• Departmental On-Ramps: There is no one size fits all as students come with very different backgrounds when it comes to core CS skills.  Typically, the equivalent of a minor in CS is required with the addition of one course (technical elective) in an area related to the research the student is interested in.
  • Other Information: We also have a summer research program ( that many WashU students apply to.  During the academic year, research involvement is typically either in the form of an Independent Study or a paid position to work in a lab.

Electrical & Systems Engineering

  • Departmental Contact: Jason Trobaugh, Professor of the Practice & Director of Undergraduate Studies
  • Timeline for Getting Started: We have a scaffolded set of undergraduate research courses in ESE, to allow students to get involved in research as early as their first year.
  • How to Prepare: We recommend that they've taken ESE 105 Introduction to Electrical and Systems Engineering. Otherwise, necessary experience will depend on the particular faculty member and project.
  • Departmental On-Ramps: We have four courses in undergraduate research:
    • ESE 2001 Research Experience in ESE, a 1-unit course designed to expose you to ESE research.
    • ESE 2971 Introduction to Research in ESE, 2 units of introductory mentored research.
    • ESE 497 Undergraduate Research, 1-3 units of work on an independent research project, with presentation at an ESE research symposium.
    • ESE 4971 Honors Thesis Research - 4 units, extensive independent research project. Requires nomination from at least two ESE faculty. 
  • Other Info: More information at

Energy, Electrical & Chemical Engineering

  • Departmental Contact: Janie Brennan, Senior Lecturer & Director of Undergraduate Studies
  • Timeline for Getting Started: As early as their first year at WashU, including the summer! Most students start doing research for course credit in sophomore/junior/senior years, but students can engage with research whenever they have the time and interest.
  • How to Prepare: It depends on the lab and research they are engaging with. In some labs, simply being in a technical major will suffice. In others, the PIs may want students to have more advanced chemical and/or materials engineering knowledge or computing experience.
  • Departmental On-Ramps: It's as easy as emailing a faculty member whose research you're interested in! We don't have any formal on-ramp programs, but all students can reach out at any time to begin their research endeavors. Feel free to contact Dr. Janie Brennan for tips/assistance on how to reach out.
  • Other Info: Research can be done for hourly pay or for course credit (Independent Study, EECE 100, 200, 300, or 400). For course credit, students may register for anywhere from 1-6 credit hours; there is an expectation of 3-4 hours of research per week per credit hour. To begin an independent study, contact a faculty member whose research is of interest. With their help, fill out the form linked below and submit it before the add/drop deadline in a given semester.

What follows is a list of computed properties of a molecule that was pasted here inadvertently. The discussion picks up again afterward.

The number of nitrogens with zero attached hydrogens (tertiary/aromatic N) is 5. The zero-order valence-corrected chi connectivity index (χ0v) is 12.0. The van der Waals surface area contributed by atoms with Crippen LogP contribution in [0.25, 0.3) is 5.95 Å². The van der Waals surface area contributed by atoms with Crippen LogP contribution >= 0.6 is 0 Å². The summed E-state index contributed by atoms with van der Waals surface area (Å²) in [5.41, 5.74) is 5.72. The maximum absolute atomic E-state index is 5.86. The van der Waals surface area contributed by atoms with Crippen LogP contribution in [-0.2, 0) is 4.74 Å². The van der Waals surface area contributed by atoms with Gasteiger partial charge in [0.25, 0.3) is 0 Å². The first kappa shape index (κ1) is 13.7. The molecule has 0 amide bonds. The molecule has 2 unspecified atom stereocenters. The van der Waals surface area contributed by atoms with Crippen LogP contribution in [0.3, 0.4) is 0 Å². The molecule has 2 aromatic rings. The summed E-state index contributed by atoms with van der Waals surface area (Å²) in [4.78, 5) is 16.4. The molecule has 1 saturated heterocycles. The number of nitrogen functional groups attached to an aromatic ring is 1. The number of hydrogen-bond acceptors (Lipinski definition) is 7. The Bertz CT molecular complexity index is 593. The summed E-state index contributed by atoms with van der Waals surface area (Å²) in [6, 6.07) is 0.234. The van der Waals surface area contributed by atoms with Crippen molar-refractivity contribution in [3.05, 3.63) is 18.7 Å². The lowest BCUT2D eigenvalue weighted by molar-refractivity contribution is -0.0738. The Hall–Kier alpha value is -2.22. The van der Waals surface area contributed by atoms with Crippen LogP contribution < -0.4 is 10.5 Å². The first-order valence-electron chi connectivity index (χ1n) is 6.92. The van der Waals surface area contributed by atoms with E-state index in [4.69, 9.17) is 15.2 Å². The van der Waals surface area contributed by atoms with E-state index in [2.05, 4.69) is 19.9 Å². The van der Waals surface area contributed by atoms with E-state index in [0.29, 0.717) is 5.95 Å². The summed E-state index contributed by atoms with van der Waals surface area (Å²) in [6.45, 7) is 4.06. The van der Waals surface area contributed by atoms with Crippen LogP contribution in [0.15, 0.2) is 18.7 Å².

Mechanical Engineering & Materials Science

  • Departmental Contact: Jeff Krampf, Lecturer
  • Timeline for Getting Started: Undergraduates get engaged at a variety of stages, depending on their background and interests. Most typically in their 2nd or 3rd years, so that they have the benefit of university courses in their field, but also time to learn and progress in their research.
  • How to Prepare: The type of prior experience and coursework also varies widely depending on projects. The most important attributes for a student are (1) curiosity, (2) willingness to assume responsibility (to learn background material, develop questions, perform tasks, and document results).
  • Departmental On-Ramps: We encourage students to ask faculty if they may attend research group meetings to learn about the activities in the lab. We also encourage students to propose independent study projects.


Departments and programs included in this category are tagged for Humanities only in the Arts & Sciences IQ Integrations.

Art History and Archaeology

  • Departmental Contact: Kristina Kleutghen, David W. Mesker Associate Professor & Director of Undergraduate Studies
  • Timeline for Getting Started: Sophomore or junior year
  • How to Prepare: Coursework in the department; strong writing and critical thinking skills demonstrated through class writing assignments; ability to work independently and reliably on a set schedule; ability to work with both print and digital resources; bibliographic citation software experience; foreign language ability (even basic) is sometimes necessary but always appreciated.
  • Departmental On-Ramps: Greenberg Undergraduate Curatorial Fellowship; Senior Honors Thesis; Faculty research assistants; supporting faculty projects in the Humanities Digital Workshop and Center for Race, Ethnicity and Equity.
  • Other Info: 

Center for the Humanities

  • Center Contact: Meredith Kelling, Assistant Director of Student Research and Engagement